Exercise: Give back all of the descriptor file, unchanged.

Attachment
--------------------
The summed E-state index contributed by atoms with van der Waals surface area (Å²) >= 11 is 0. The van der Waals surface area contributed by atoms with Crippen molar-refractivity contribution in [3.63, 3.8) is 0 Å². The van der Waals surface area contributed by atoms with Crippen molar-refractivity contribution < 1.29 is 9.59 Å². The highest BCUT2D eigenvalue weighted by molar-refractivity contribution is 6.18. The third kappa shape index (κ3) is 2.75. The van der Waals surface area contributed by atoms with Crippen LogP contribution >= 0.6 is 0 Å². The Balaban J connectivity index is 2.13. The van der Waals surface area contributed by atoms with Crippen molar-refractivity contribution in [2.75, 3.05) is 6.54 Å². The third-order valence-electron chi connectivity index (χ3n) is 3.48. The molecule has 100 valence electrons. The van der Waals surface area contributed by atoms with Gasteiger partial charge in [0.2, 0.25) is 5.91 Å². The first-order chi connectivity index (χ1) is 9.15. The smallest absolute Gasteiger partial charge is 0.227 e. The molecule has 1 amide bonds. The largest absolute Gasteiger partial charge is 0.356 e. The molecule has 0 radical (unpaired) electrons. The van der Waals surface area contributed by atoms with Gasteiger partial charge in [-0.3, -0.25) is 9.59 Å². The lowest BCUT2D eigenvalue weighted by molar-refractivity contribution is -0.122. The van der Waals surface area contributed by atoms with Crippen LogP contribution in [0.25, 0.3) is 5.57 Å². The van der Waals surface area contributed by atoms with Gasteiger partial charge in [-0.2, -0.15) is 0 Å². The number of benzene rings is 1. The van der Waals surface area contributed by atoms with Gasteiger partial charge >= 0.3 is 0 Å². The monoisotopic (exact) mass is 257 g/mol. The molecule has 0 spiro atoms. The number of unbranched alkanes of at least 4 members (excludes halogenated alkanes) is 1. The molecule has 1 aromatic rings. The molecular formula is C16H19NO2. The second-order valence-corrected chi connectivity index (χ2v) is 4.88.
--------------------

The summed E-state index contributed by atoms with van der Waals surface area (Å²) >= 11 is 0. The van der Waals surface area contributed by atoms with Crippen molar-refractivity contribution in [3.63, 3.8) is 0 Å². The van der Waals surface area contributed by atoms with Crippen molar-refractivity contribution < 1.29 is 9.59 Å². The highest BCUT2D eigenvalue weighted by molar-refractivity contribution is 6.18. The third kappa shape index (κ3) is 2.75. The van der Waals surface area contributed by atoms with Crippen LogP contribution >= 0.6 is 0 Å². The Balaban J connectivity index is 2.13. The van der Waals surface area contributed by atoms with Crippen molar-refractivity contribution in [2.75, 3.05) is 6.54 Å². The third-order valence-electron chi connectivity index (χ3n) is 3.48. The molecule has 100 valence electrons. The van der Waals surface area contributed by atoms with Gasteiger partial charge in [0.2, 0.25) is 5.91 Å². The first-order chi connectivity index (χ1) is 9.15. The smallest absolute Gasteiger partial charge is 0.227 e. The molecule has 1 amide bonds. The largest absolute Gasteiger partial charge is 0.356 e. The molecule has 0 radical (unpaired) electrons. The van der Waals surface area contributed by atoms with Gasteiger partial charge in [-0.3, -0.25) is 9.59 Å². The lowest BCUT2D eigenvalue weighted by molar-refractivity contribution is -0.122. The van der Waals surface area contributed by atoms with Crippen LogP contribution in [0.25, 0.3) is 5.57 Å². The van der Waals surface area contributed by atoms with Gasteiger partial charge in [-0.2, -0.15) is 0 Å². The number of benzene rings is 1. The van der Waals surface area contributed by atoms with Gasteiger partial charge >= 0.3 is 0 Å². The monoisotopic (exact) mass is 257 g/mol. The molecule has 0 spiro atoms. The number of unbranched alkanes of at least 4 members (excludes halogenated alkanes) is 1. The molecule has 1 aromatic rings. The molecular formula is C16H19NO2. The second-order valence-corrected chi connectivity index (χ2v) is 4.88.